I’ve been trying to decide on a control deck for multiplayer EDH purposes. The theme would basically be preventing or punishing my opponents for doing things to me or my permanents while incentivizing them to harm each other via curses and things of that nature. I’ve had a few commanders in mind for it but it’s hard to pin one down because there’s things in different colors that are great.
Those two guides totally changed my view on control in Commander. A few takeaways in TL;DR form (But seriously read the guides)...
1. If you layer too much protection on yourself, you become "The Problem". Commander has evolved a lot since 2010 - no longer do people see someone throw up Ghostly Prison + Norn's Annex + Darien, King of Kjeldor+ Aurification and think "huh, better go elsewhere and leave this dude alone". They see all that and think "huh, I better dedicate every single resource in my arsenal to killing this guy and his stuff before the game becomes unwinnable". Nothing gets everyone's attention and suspicion faster (if they are smart, at least) than telling them "No, leave me alone" too much.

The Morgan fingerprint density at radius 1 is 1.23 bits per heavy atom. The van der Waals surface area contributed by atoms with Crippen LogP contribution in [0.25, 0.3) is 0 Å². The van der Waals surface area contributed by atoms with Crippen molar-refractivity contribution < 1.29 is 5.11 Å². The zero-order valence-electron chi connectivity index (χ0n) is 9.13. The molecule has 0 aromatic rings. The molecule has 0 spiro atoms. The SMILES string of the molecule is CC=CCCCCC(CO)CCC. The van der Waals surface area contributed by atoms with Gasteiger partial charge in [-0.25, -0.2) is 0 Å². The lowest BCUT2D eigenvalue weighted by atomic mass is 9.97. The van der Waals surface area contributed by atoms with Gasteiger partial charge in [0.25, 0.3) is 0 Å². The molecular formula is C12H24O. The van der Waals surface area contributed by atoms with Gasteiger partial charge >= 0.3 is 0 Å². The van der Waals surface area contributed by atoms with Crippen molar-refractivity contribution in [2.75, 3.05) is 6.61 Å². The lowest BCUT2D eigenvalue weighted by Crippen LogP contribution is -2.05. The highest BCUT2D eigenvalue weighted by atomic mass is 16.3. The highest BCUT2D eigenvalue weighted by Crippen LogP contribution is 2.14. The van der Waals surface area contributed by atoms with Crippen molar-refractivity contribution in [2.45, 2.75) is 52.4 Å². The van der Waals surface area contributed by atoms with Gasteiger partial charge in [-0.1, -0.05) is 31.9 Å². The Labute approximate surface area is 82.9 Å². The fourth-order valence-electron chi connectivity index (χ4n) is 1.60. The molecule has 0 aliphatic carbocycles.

2. Political power in Magic doesn't come from "group hugging" effects like Gahiji, Honored One or Howling Mine. True political power is the ability to barter on command. That's the entire point of Dirk's Phelddagrif - you have the power to LITERALLY say "how many hippos do you need to attack someone else today?" instead of relying on the lame "but you get an extra card a turn from the Mine!!!". That's less present in the Marchesa list, but you can still see cards like Suspicious Bookcase and Duelist's Heritage, which can be used to bargain. More powerful, however, is the ability of these cards to equalize - to give "help" to a "weaker" player who is attacking the "Problem" players, contributing lethal damage and taking out threats to your own victory without actually doing any dirty work yourself.
3. Great control is having the ability to answer any threat with swift, instantaneous violence. Notice how both of those decks, rather than overrelying on walls and hugs for control, are loaded to the absolute gills with single-target or single-opponent removal. Playing STAX or Wrath of God just makes you the enemy of all fun and life - but being able to nuke every single useful card of the foe who refused to play nice makes you seem like you're just defending yourself and will teach your group to ignore your warnings at their peril.